Gold tends to perform well as an inflation hedge if it is bought before inflation picks up and during prolonged periods of high inflation. In the 1970s and 1980s, gold consistently outperformed during periods when core PCE inflation rose above 5%, with annualised returns of 16%-24%. When core PCE reached 2%-5%, gold’s performance was patchier, with negative returns in some periods and strong outperformance in others. During periods when US CPI inflation rose above 2%, an average annualised return of 6% masked volatile performance ranging between -28% and +23%.
While the potential for the Fed to continue hiking in 2019 is a significant headwind to gold, the low US unemployment rate and rising inflation are supportive, perhaps more so if the Fed falls behind the curve and does not hike rates fast enough to keep pace with inflation.
Us Retail Investment Demand Could Turn A Corner Next Year
We maintain our positive outlook for gold prices and expect them to trade towards $1,300/oz over the coming months. The physical market should offer a better cushion for prices at more attractive entry levels, the Fed should enter the final stages of its hiking cycle and central banks remain net buyers of gold. We believe the drag from the strengthening US dollar should start to fade towards the end of the year and view the dollar as overvalued, with cyclical factors and global risk aversion providing support; therefore, it may not weaken until capital returns to emerging markets.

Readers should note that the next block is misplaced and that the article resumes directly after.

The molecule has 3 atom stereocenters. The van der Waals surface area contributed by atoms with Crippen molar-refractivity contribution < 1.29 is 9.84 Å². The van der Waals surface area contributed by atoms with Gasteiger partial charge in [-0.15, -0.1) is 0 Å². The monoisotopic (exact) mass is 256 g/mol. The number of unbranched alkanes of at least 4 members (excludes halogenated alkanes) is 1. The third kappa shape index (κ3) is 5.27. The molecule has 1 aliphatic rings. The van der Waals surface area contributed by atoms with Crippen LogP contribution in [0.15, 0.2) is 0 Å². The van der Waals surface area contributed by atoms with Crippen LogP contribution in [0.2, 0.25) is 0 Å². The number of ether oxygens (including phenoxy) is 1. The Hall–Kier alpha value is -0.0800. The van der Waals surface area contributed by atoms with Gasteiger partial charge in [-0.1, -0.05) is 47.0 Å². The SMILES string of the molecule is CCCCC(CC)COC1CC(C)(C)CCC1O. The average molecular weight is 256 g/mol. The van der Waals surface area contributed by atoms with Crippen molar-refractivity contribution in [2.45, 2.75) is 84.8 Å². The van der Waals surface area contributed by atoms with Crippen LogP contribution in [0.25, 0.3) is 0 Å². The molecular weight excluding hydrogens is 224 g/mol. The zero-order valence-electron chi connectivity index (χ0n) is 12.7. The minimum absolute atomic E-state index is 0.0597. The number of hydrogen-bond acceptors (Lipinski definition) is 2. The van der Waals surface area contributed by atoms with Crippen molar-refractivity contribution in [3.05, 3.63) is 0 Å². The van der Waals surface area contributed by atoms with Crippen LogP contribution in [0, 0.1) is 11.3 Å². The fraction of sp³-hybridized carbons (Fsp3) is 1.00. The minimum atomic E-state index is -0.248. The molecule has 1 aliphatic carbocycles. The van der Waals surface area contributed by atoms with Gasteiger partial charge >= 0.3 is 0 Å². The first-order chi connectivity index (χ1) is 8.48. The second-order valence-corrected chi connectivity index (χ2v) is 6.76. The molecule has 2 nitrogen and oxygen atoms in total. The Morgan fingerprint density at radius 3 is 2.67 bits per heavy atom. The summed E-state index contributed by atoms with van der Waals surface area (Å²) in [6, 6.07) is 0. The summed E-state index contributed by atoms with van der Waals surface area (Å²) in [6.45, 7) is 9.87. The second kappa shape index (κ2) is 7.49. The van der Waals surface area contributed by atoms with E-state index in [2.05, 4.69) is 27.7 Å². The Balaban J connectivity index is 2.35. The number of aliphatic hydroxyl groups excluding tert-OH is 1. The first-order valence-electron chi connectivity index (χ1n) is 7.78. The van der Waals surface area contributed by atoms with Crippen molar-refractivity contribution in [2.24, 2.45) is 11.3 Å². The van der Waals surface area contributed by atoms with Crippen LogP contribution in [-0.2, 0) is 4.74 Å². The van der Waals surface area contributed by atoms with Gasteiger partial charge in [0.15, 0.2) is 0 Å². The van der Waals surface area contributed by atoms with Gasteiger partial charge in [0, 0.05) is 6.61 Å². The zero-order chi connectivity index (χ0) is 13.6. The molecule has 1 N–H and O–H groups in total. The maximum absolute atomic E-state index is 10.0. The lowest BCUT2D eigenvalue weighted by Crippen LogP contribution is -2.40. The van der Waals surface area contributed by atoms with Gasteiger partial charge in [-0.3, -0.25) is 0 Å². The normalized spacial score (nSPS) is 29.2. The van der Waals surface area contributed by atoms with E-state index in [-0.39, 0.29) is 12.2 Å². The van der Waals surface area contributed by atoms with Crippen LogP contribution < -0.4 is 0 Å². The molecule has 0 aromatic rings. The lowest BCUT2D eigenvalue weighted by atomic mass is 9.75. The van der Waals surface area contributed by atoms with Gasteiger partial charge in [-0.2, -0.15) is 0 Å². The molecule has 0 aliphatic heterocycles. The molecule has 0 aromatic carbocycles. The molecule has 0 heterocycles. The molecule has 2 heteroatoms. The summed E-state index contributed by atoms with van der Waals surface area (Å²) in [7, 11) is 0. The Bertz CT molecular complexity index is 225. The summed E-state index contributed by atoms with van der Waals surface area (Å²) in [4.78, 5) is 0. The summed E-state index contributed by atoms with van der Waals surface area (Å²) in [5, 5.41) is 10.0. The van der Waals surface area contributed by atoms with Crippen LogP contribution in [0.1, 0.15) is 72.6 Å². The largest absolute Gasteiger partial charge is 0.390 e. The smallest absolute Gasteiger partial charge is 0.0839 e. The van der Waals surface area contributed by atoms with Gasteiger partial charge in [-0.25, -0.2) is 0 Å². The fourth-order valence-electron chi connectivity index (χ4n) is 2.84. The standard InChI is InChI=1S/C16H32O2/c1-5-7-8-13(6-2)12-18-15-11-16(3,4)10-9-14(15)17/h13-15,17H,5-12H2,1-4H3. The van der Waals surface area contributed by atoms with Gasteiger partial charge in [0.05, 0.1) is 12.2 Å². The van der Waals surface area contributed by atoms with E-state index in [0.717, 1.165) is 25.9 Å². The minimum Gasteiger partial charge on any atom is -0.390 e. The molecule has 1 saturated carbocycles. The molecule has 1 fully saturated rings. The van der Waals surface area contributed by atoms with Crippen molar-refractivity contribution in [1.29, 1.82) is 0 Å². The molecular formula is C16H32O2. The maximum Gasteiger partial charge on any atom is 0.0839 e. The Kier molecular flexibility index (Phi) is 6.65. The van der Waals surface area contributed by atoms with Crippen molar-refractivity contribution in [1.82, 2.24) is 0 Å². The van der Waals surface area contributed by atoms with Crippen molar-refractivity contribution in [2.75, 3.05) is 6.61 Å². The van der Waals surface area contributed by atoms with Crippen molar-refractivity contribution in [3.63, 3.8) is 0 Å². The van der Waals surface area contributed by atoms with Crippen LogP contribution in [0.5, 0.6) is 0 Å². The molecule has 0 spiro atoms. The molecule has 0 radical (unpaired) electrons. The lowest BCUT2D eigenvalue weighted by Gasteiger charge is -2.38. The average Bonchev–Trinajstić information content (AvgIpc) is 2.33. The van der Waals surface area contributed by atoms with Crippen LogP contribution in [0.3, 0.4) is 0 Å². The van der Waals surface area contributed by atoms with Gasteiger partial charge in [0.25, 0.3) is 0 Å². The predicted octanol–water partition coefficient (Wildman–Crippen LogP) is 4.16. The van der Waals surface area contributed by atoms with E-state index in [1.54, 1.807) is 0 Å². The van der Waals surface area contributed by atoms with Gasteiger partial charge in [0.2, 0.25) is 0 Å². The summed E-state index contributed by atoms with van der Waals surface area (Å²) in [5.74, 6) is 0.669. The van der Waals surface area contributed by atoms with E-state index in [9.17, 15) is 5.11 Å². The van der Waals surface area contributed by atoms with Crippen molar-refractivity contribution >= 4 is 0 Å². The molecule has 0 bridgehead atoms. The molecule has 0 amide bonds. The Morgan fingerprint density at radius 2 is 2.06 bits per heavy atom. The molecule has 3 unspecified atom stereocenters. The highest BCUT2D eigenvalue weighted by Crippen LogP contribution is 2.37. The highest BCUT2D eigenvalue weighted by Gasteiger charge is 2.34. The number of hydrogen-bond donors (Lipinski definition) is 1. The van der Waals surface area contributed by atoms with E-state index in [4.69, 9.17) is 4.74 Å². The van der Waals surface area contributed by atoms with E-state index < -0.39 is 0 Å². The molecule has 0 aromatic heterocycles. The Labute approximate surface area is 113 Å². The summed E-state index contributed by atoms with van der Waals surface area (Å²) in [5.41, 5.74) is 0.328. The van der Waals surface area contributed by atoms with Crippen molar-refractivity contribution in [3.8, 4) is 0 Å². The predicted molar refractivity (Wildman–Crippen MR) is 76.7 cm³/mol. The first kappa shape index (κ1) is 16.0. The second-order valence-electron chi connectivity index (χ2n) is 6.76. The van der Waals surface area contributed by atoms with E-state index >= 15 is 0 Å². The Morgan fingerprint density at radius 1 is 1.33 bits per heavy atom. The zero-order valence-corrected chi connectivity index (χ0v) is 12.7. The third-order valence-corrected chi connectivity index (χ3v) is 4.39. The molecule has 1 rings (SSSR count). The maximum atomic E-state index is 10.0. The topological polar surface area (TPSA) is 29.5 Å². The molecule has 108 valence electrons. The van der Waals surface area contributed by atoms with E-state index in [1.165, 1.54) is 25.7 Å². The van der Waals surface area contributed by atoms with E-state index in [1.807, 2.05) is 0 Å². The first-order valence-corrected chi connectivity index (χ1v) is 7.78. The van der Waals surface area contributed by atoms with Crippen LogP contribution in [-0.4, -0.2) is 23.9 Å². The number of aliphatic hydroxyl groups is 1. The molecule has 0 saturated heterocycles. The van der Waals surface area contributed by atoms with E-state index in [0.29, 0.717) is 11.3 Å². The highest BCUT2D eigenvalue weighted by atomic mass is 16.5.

The scope for short covering activity poses an upside risk to gold and silver prices, given the extreme short positioning. Importantly, in our view, the US retail investor is likely to reinvest in gold as the low-hanging fruit in other markets dwindles, particularly if the US equity market softens and the market starts to anticipate a weaker US dollar and rising inflation. Indeed, gold coin sales have started to pick up, albeit from a low base.
Suki Cooper, Precious Metals Analyst, Global Research, Standard Chartered Bank. Suki is based in New York and covers the markets for gold, silver, platinum, palladium and other platinum-group metals, along with the key producing countries and consuming sectors. She joined Standard Chartered in 2015 from Barclays, where she spent 11 years, most recently as Head of Metals Research. Previously, she was a Chartered Accountant at PriceWaterhouseCoopers. She is a member of the Public Affairs Committee of LBMA, and regularly features in the media. She is an ACA Fellow of the Institute of Chartered Accountants in England and Wales.